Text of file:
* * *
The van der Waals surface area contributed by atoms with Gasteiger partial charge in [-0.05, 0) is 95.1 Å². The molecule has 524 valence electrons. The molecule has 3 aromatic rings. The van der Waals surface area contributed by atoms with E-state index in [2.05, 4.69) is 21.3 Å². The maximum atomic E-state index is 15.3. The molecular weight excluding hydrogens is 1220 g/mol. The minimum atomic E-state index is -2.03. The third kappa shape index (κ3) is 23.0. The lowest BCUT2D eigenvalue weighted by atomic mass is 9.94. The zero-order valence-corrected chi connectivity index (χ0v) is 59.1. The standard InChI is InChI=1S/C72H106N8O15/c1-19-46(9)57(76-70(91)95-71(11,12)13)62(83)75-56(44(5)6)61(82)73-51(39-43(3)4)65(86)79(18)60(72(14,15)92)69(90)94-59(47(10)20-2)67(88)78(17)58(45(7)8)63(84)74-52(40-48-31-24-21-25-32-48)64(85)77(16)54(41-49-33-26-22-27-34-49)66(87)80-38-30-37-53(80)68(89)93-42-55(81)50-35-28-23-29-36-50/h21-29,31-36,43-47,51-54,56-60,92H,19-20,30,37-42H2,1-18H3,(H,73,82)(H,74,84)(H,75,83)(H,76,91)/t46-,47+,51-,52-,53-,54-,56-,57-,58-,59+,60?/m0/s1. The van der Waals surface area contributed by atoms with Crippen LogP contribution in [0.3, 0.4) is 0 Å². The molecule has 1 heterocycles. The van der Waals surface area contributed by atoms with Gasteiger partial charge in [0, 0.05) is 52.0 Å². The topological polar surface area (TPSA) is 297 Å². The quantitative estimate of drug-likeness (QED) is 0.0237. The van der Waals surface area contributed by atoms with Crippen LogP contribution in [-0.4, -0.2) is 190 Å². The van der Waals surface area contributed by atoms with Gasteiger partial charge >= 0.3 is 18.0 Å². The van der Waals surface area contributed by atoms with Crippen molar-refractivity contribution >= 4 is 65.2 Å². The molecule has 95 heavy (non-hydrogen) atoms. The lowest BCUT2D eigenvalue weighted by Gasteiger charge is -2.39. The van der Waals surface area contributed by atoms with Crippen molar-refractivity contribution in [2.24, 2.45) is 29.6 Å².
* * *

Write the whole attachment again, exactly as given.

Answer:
The van der Waals surface area contributed by atoms with Gasteiger partial charge in [-0.05, 0) is 95.1 Å². The molecule has 524 valence electrons. The molecule has 3 aromatic rings. The van der Waals surface area contributed by atoms with E-state index in [2.05, 4.69) is 21.3 Å². The maximum atomic E-state index is 15.3. The molecular weight excluding hydrogens is 1220 g/mol. The minimum atomic E-state index is -2.03. The third kappa shape index (κ3) is 23.0. The lowest BCUT2D eigenvalue weighted by atomic mass is 9.94. The zero-order valence-corrected chi connectivity index (χ0v) is 59.1. The standard InChI is InChI=1S/C72H106N8O15/c1-19-46(9)57(76-70(91)95-71(11,12)13)62(83)75-56(44(5)6)61(82)73-51(39-43(3)4)65(86)79(18)60(72(14,15)92)69(90)94-59(47(10)20-2)67(88)78(17)58(45(7)8)63(84)74-52(40-48-31-24-21-25-32-48)64(85)77(16)54(41-49-33-26-22-27-34-49)66(87)80-38-30-37-53(80)68(89)93-42-55(81)50-35-28-23-29-36-50/h21-29,31-36,43-47,51-54,56-60,92H,19-20,30,37-42H2,1-18H3,(H,73,82)(H,74,84)(H,75,83)(H,76,91)/t46-,47+,51-,52-,53-,54-,56-,57-,58-,59+,60?/m0/s1. The van der Waals surface area contributed by atoms with Crippen LogP contribution in [0.3, 0.4) is 0 Å². The molecule has 1 heterocycles. The van der Waals surface area contributed by atoms with Gasteiger partial charge in [0, 0.05) is 52.0 Å². The topological polar surface area (TPSA) is 297 Å². The quantitative estimate of drug-likeness (QED) is 0.0237. The van der Waals surface area contributed by atoms with Crippen LogP contribution in [-0.4, -0.2) is 190 Å². The van der Waals surface area contributed by atoms with Gasteiger partial charge >= 0.3 is 18.0 Å². The van der Waals surface area contributed by atoms with Crippen molar-refractivity contribution >= 4 is 65.2 Å². The molecule has 95 heavy (non-hydrogen) atoms. The lowest BCUT2D eigenvalue weighted by Gasteiger charge is -2.39. The van der Waals surface area contributed by atoms with Crippen molar-refractivity contribution in [2.24, 2.45) is 29.6 Å².